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Behind Vatican Walls: Historic Meeting of East and West

PopeHilarion

For the first time ever, the pope will meet with the patriarch of the Russian Orthodox Church. The announcement was made in a joint press release issued by the Holy See and the Patriarchate of Moscow. Pope Francis and Patriarch Kirill will meet in Cuba on February 12. At the end of their two hour meeting, they will sign a joint declaration.

Although the announcement seemed to come out of the blue, it reportedly took two years of quiet dialogue and negotiation. Russian Orthodox officials say this does not mean past tensions have been resolved, it just means there is a bigger problem that requires the Catholic and Orthodox churches to work together. Russian Orthodox Metropolitan Hilarion, who is responsible for the church’s foreign relations, said the problem between the two churches is the Ukrainian Catholic Church – which he referred to as “uniates.” He said “regrettably, the problem of Unia is still there, with Unia, remaining a never-healing blooding wound that prevents the full normalization of relations between the two Churches.”

However, Metropolitan Hilarion said the issue of Christians being persecuted in the Middle East and North Africa is bigger than the historic tensions between the two churches and requires them to work together. It is estimated that out of the 1.5 million Christians who used to live in Iraq, there are only 200,000 left in the country.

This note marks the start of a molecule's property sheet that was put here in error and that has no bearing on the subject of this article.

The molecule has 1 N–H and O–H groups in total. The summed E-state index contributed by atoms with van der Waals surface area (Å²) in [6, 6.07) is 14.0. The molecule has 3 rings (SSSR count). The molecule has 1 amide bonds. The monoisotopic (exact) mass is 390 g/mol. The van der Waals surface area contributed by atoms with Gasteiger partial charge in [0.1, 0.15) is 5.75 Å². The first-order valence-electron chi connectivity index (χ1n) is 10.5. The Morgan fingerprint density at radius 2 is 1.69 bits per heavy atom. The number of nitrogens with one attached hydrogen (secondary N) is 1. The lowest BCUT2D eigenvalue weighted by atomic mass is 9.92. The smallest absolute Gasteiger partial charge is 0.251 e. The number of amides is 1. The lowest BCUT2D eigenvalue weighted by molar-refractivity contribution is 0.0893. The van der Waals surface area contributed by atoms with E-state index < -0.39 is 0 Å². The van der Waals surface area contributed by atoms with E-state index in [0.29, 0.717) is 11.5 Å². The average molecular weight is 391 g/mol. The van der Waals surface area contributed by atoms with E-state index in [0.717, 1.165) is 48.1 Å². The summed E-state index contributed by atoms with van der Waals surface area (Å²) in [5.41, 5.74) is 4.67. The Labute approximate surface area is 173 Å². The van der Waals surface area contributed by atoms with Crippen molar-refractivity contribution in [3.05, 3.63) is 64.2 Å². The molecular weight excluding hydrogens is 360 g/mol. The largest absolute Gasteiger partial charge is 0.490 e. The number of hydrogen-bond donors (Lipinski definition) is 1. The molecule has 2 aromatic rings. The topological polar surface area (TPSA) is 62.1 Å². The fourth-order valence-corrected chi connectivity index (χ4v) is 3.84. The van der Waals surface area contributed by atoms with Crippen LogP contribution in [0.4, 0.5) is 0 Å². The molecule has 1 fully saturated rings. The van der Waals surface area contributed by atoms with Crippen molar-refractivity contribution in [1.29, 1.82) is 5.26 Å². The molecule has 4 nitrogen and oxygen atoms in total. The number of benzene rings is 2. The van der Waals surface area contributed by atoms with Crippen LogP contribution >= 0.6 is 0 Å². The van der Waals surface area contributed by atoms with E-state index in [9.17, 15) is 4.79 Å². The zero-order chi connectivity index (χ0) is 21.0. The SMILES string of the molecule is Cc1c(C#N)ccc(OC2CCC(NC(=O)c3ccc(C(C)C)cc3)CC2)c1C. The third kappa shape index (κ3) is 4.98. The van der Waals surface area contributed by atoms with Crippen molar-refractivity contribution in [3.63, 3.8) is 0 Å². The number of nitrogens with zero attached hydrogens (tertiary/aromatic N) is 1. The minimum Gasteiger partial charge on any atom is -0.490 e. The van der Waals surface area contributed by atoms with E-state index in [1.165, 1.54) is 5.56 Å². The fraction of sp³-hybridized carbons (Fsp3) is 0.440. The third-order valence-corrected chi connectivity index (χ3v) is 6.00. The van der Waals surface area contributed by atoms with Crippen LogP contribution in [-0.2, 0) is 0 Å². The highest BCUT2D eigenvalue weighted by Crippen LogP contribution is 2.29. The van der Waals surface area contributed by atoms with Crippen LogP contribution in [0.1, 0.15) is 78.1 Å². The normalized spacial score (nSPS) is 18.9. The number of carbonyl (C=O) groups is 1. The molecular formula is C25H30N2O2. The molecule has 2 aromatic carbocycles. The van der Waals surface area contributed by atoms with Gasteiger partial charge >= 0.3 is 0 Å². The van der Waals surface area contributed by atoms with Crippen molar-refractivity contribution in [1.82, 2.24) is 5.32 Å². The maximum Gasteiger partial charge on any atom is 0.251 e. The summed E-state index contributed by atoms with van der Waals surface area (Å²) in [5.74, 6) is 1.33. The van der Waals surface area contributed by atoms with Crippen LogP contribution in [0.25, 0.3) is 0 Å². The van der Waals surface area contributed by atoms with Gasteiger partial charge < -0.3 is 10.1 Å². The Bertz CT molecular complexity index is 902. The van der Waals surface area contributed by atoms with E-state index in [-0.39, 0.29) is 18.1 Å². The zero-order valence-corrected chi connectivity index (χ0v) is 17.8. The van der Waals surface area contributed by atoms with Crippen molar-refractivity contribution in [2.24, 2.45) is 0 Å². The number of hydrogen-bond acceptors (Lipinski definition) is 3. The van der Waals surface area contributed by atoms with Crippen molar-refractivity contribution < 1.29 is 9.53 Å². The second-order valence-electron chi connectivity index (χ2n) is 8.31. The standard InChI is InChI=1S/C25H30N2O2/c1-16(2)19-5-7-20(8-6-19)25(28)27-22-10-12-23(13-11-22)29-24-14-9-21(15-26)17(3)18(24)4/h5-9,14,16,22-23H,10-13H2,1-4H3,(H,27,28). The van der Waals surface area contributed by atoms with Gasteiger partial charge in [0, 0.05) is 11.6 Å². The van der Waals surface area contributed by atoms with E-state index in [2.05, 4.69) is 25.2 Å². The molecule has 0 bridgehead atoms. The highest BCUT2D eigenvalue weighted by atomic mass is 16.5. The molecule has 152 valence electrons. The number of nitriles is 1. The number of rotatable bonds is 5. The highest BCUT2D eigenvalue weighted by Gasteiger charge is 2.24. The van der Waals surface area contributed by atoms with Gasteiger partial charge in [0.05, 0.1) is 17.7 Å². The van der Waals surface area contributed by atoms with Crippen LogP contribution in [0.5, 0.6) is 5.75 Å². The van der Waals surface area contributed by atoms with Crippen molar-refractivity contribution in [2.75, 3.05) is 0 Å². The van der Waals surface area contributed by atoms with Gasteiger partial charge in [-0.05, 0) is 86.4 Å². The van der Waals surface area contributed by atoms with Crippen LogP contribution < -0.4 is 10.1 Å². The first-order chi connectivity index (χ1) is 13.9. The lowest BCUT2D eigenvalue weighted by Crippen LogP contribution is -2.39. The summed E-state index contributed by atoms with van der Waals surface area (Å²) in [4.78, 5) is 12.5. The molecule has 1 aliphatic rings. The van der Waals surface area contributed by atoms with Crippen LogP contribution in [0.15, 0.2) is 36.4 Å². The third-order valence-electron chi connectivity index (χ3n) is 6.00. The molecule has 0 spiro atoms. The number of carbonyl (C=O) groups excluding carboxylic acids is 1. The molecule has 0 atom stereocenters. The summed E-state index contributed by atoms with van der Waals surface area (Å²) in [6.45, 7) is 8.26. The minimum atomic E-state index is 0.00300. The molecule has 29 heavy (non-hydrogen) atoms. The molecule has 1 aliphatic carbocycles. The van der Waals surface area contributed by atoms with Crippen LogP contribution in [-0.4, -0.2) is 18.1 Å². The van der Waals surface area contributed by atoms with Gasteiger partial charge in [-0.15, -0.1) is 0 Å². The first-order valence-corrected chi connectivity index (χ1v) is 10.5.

One of the requirements that had to be satisfied in order for the meeting to happen was finding the right location. According to Russian Orthodox Church’s department for foreign relation, Patriarch Kirill wanted the meeting to happen outside of Europe. The patriarch will visit Cuba, Paraguay and Brazil from February 11 to 22, while Pope Francis is scheduled to be in Mexico from February 12 to 18. The fact that both men would be in Latin America at the same time provided a chance to meet in fairly neutral territory.

The pope’s Mexican itinerary will not change. Instead he will leave Rome earlier than scheduled to allow for a stop over in Cuba. He is expected to touch down in Havana around 2pm local time and be on route to Mexico by 5:30 pm local time. The meeting will take place at Jose Marti International Airport. Some observers say Patriarch Kirill could possibly face backlash from within the Russian Orthodox Church for going ahead with the meeting.

This is not the first time a pope and Russian patriarch have tried to meet. Russian Orthodox official revealed today that from 1996 to 97 negotiations took place for a meeting between St. Pope John Paul II and Patriarch Alexy II. That meeting was supposed to be held in Austria but negotiations stopped after both sides got stuck on two points: actions of the Ukrainian Catholic Church, and the activity of Catholic clergy within the geographic area of the patriarchate of Moscow which Moscow considered proselytism.

Vatican officials said Ecumenical Patriarch Bartholomew has been informed of the meeting and is pleased.

The meeting comes just as Orthodox patriarchs have agreed on the details of the Pan – Orthodox Synod, to be held in Crete starting June 19.

CNS photo/L’Osservatore Romano via Reuters

Watch this week’s episode of Vatican Connections below: